Even though it depicts an open black pentagon up top and a downward pointing arrow below, all on a mostly rose-colored field with a band of pink across the top, it remains somehow instantly recognizable as a Gottlieb.
At 8 feet by 6 feet, this is one of the larger paintings in the show, and to that extent characteristic, but right next to it hangs an untitled painting from 1969 that differs radically not only in color and shape but also in scale.
The field is a deep maroon, with a small greige disc up top and two small, straight horizontal strips of color (black and pink) instead of the bush below. It measures only about 20 by 16 inches, and looks even smaller by comparison with "Descending Arrow." It struck me as very witty -- and hilarious.
And so it goes, throughout the entire show – endless variety, endless variations on a theme. "Burma Red" (1973) is a tall, narrow painting with a small round sun above, on a field of white, but instead of a black bush below, we get an impish, ethereal and very Miró-esque upward-trending spatter of black below.
"Expanding" (1962) has a large blue sun above, and a rust-colored bush below all set on a field of green.
My own favorite of the four spaces was the side space adjoining the second space, where the colors were especially rich and Augustan, and the images varied the most from painting to painting.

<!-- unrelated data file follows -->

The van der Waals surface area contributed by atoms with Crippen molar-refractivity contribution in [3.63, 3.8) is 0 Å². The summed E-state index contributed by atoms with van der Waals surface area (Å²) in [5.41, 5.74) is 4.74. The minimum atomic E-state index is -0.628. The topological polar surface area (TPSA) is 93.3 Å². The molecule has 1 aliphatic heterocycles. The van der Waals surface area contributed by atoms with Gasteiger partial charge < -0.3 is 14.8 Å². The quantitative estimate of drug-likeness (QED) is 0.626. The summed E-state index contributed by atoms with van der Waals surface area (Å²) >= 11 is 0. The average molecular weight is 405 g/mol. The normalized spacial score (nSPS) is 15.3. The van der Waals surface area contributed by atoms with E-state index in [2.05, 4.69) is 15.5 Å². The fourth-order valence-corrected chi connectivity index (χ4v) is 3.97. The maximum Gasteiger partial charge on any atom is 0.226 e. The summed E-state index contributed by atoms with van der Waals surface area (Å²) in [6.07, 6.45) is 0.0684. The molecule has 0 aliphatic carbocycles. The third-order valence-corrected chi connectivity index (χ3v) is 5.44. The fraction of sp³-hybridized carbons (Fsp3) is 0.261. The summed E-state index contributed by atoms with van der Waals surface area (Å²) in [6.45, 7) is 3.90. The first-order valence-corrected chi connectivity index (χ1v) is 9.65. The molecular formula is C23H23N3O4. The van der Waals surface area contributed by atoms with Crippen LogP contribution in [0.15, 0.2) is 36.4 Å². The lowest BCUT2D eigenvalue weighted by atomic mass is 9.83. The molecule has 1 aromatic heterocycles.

The image I've chosen to illustrate this review is from this gallery, and the inclusion of a spectator gives a good idea of the scale of some of these majestic paintings as well as their remarkable color and variety in image.
To the left of my image, you see "The Crest" (1959), owned by the Whitney Museum of American Art. At 9 ft. high and 7½ feet wide, it's one of the largest paintings in the show, and with some of the most off-beat coloring – blackish-brown for the sun above, and pink for the earth below, all on a field of golden-brown.
Catty-corner, to the right of my image, you see an even more radical revision of the theme in "Aftermath" (1959), with no bush at all below, and only a very small sun up top – colored a deep gold on a field of very warm gray.
It's really too bad that neither the Whitney nor MoMA can be bothered to show the work of this great artist in their own space. No, no, no, we must have trendier art instead! But that's all the more reason to make a beeline for Pace and get to enjoy this marvelous show for yourselves…
When Rich Timperio was staging his "Nation" shows at Sideshow, I often saw small sculptures by Harvey Citron there. They were very realistic, nay even academic, but well done and I have an appetite for realism (when well done), so I'd mentioned them in a few of my reviews. Thus when the New York Academy of Art, where Citron teaches, staged "Harvey Citron: Faculty Sabbatical Exhibition," the artist sent me an email about it. I regret that I only got down to Tribeca to see this show day before yesterday, and I am only writing about it now, two days before it ends. Still, if this review makes you want to see it, it's right there in the lobby of the building at 111 Franklin Street, and open today (Friday) and tomorrow (Saturday)from 9 am to 9 pm, as well as on Sunday from 12 to 8 pm. Read More